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I was wondering what I need to do to get a fatter rear tire. Right now I have a 170-60-17. The dealer told me that I couldn't go any higher. I was also told by someone else that I would have to change out the rim to a possibly TL1000 rim... don't know what to do, but I know that I want a fatter tire. Any suggestions??????
Thanks!
 
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It's a very common question, but I don't have an answer for you. Try searching for terms like "wheel swap" or "180".

:)
 

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I know it is a common question. And the common answer is that it will ruin the handling of the bike. The skinny 160 lets the bike turn quick. If you go with a 180 you will slow that handling. Sure, you want a 180? Do an F3 wheel swap and throw one on. The stock rim is a little narrow for that. i think you could go 170 at best, but even that is getting too wide for the stock rim.
ac
 

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+1 on the stick to 160 rear.

you are on the wrong bike if you care about your tire width.

laterz

Q
 

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avc8130 said:
I know it is a common question.  And the common answer is that it will ruin the handling of the bike.  The skinny 160 lets the bike turn quick.  If you go with a 180 you will slow that handling. 
"Common answer" doesn't mean "correct answer". ;) My race bike turns plenty quick with a 180 rear tire.
 

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avc8130 said:
And how high is your rear?  How low is your front?  How much tuning do you have into your suspension?  :p
High, relatively high, lots. 8) Tire profile makes a much greater difference in turn-in than width. I'm running a TD1800 slick.
 

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avc8130 said:
I know it is a common question.  And the common answer is that it will ruin the handling of the bike.  The skinny 160 lets the bike turn quick.  If you go with a 180 you will slow that handling.  Sure, you want a 180?  Do an F3 wheel swap and throw one on.  The stock rim is a little narrow for that.  i think you could go 170 at best, but even that is getting too wide for the stock rim.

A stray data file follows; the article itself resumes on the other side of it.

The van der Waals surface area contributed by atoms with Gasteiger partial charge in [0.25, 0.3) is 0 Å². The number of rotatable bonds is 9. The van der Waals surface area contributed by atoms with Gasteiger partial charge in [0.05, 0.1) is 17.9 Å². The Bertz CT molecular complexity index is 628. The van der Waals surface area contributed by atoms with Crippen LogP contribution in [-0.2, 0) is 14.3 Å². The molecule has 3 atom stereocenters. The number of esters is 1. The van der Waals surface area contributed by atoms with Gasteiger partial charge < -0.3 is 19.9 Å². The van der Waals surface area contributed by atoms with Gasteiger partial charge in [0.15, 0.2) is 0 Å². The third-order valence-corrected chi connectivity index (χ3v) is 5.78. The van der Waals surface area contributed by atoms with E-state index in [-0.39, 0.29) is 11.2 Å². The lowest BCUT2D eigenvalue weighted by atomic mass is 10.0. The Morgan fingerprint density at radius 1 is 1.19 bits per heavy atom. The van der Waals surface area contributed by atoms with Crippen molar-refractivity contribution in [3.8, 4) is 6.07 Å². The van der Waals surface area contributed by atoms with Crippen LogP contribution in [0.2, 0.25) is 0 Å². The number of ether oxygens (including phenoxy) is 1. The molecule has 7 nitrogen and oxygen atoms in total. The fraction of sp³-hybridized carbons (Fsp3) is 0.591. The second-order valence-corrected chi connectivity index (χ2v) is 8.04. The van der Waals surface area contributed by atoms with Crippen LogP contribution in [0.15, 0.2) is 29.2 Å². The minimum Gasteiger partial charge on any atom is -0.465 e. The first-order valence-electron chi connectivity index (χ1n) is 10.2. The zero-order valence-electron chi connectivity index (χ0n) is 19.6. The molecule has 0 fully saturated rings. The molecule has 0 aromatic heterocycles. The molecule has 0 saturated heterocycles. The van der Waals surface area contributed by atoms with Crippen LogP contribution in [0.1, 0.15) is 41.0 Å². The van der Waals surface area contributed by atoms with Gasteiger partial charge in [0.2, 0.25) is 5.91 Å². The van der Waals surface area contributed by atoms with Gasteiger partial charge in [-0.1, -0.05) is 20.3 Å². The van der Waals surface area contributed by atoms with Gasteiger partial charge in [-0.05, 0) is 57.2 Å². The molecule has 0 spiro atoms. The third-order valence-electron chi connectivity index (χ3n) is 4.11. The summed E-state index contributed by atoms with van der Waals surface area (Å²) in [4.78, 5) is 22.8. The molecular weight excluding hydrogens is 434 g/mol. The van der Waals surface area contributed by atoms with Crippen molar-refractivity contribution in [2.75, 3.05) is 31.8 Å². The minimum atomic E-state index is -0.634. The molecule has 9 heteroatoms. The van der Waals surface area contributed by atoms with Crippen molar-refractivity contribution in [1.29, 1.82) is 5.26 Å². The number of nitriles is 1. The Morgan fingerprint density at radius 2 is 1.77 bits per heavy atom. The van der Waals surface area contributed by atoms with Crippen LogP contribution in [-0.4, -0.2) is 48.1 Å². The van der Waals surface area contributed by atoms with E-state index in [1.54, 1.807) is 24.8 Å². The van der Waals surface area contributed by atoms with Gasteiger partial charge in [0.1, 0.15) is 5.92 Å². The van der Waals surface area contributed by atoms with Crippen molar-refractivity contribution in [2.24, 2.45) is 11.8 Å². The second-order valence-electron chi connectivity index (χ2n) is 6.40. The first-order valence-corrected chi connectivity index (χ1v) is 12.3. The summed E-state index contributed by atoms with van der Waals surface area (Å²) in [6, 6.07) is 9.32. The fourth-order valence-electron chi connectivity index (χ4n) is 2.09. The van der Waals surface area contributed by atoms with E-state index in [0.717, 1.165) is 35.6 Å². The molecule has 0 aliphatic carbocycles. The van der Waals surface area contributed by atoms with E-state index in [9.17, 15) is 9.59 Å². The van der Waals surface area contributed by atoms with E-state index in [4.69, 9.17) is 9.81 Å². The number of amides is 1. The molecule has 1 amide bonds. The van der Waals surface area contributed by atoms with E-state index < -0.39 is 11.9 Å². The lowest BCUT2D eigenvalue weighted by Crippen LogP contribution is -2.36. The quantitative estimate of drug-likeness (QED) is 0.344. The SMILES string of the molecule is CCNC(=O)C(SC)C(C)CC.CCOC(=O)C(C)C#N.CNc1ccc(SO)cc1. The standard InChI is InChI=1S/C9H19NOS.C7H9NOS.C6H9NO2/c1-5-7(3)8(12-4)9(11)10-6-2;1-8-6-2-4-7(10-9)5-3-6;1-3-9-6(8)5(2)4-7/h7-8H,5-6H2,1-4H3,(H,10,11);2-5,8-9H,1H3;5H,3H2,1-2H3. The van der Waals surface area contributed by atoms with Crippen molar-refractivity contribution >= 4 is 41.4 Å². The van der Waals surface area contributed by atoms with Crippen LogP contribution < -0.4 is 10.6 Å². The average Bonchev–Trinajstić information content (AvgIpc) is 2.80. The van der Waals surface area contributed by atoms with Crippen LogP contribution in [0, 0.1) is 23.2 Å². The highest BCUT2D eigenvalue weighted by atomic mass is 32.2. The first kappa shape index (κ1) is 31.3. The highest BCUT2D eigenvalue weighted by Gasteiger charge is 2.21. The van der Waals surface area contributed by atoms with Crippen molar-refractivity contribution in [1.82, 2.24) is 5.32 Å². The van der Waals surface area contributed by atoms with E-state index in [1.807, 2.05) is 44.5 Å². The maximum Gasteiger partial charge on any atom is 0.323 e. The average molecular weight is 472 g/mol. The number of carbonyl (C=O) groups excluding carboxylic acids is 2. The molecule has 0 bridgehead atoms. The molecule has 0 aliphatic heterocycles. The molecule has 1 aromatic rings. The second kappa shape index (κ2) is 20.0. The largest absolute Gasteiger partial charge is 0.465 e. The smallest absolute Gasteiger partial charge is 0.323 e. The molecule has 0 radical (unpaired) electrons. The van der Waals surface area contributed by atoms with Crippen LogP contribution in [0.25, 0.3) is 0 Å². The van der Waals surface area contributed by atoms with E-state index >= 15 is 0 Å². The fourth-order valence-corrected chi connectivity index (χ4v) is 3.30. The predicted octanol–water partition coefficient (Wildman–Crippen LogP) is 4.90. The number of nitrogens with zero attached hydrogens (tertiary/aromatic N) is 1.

ac
Do you know this from experience?? I know from experience and it has not slowed turn in enough to even notice a difference to me.
 

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avc8130 said:
And how high is your rear?  How low is your front?  How much tuning do you have into your suspension?  :p
Poor point to make. How many people on this board with stock tire size drop the front triples to get faster turn in?? How many have bought or made new dog links to raise their rear on their stock bikes? New shocks with adjustable rear ride height? Jarel is 100% correct in that tire profile is a big factor when switching. There are flat 180's and there are V-shaped ones that give you more tread when tipped over than upright. The issue with these threads are the voice of inexperience that come out. "It won't work cause someone else said it won't so I'll repeat it as first hand knowledge". The truth of the matter is you would have to be a seasoned rider (years/mileage under your belt) or a racer/track whore to really notice the difference. With my 180 and CBR rim I have noticed that the biggest issue with a larger rear tire is finding the right pressure to make the rear feel compliant on turn in. That and the 208 Dunlop needs a tread pattern.